The first step is to make a plan for all the different online accounts you have. When it comes to social media, knowing your options is important. Do you want to memorialize an account so your friends can see your timeline and photos, but no one can make changes?

It is also possible to set up a legacy contact on Facebook a person with the power to manage your account but without the ability to create new posts or read your messages. You may prefer to disable it or delete it more permanently so that its content is no longer available. While for the person who is dying it may be the last thing on their mind, it helps those left behind to think about it and, if possible, talk about what their wishes would be.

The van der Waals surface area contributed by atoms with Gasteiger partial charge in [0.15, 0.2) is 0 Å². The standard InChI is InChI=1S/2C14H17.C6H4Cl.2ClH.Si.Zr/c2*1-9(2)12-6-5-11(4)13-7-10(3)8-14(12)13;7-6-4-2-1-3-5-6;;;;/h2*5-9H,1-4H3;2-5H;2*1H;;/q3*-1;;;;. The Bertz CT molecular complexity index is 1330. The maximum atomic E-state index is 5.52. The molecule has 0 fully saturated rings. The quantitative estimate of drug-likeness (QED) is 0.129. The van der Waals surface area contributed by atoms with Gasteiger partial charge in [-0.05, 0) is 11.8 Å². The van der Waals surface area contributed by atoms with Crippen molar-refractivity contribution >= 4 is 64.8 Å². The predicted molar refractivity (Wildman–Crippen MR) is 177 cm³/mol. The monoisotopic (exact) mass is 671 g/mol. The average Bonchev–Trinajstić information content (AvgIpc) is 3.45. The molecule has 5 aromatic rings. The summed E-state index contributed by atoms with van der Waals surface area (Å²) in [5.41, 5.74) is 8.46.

“The things you end up doing after someone dies are incredibly stressful. All the responsibility falls on you, which is really difficult,” says Hayley. She says Marie Curie has been a great support, both during Matthew’s illness and since.

It was not until July 2021 that Hayley was referred to Marie Curie. Before that, she had been caring for Matthew alone at home while she continued working. Marie Curie organized day and night visits and put her in touch with her local palliative care services, with which she had not until then been in contact. The support she and Matthew received inspired Hayley to start working at a children’s hospice in Scotland.

“I don’t know where I would be without Marie Curie, they have been phenomenal,” he says. “Everyone processes grief very differently, but talking about digital legacy and making a plan today means you can save your loved ones from grief when you are gone.”

Marie Curie is one of four charities supported by this year’s Telegraph Christmas Charity Appeal. The others are Go Beyond, Race Against Dementia and the RAF Benevolent Fund. To make a donation, visit telegraph.co.uk/2023appeal or call 0151 284 1927